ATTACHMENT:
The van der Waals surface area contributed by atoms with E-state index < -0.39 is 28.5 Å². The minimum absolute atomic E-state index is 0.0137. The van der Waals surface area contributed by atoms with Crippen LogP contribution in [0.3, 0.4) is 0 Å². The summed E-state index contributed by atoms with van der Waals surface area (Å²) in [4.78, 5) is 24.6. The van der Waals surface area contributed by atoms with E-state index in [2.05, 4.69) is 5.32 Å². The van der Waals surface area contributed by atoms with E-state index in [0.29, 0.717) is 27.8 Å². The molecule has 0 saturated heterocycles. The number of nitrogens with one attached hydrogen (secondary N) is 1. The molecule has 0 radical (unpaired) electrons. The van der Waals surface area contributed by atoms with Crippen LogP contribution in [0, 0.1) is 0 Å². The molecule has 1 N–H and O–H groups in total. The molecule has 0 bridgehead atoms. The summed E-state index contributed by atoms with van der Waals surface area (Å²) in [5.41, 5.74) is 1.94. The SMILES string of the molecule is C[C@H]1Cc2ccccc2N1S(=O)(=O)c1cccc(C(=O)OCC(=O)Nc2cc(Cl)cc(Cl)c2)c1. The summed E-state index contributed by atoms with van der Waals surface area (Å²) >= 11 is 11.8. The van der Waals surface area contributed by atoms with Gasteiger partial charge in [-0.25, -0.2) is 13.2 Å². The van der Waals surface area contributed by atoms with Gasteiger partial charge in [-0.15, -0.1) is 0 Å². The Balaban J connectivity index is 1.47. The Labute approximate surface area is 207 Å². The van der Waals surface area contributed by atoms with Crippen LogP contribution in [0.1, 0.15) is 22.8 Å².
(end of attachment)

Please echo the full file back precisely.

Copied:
The van der Waals surface area contributed by atoms with E-state index < -0.39 is 28.5 Å². The minimum absolute atomic E-state index is 0.0137. The van der Waals surface area contributed by atoms with Crippen LogP contribution in [0.3, 0.4) is 0 Å². The summed E-state index contributed by atoms with van der Waals surface area (Å²) in [4.78, 5) is 24.6. The van der Waals surface area contributed by atoms with E-state index in [2.05, 4.69) is 5.32 Å². The van der Waals surface area contributed by atoms with E-state index in [0.29, 0.717) is 27.8 Å². The molecule has 0 saturated heterocycles. The number of nitrogens with one attached hydrogen (secondary N) is 1. The molecule has 0 radical (unpaired) electrons. The van der Waals surface area contributed by atoms with Crippen LogP contribution in [0, 0.1) is 0 Å². The molecule has 1 N–H and O–H groups in total. The molecule has 0 bridgehead atoms. The summed E-state index contributed by atoms with van der Waals surface area (Å²) in [5.41, 5.74) is 1.94. The SMILES string of the molecule is C[C@H]1Cc2ccccc2N1S(=O)(=O)c1cccc(C(=O)OCC(=O)Nc2cc(Cl)cc(Cl)c2)c1. The summed E-state index contributed by atoms with van der Waals surface area (Å²) >= 11 is 11.8. The van der Waals surface area contributed by atoms with Gasteiger partial charge in [-0.25, -0.2) is 13.2 Å². The van der Waals surface area contributed by atoms with Gasteiger partial charge in [-0.15, -0.1) is 0 Å². The Balaban J connectivity index is 1.47. The Labute approximate surface area is 207 Å². The van der Waals surface area contributed by atoms with Crippen LogP contribution in [0.1, 0.15) is 22.8 Å².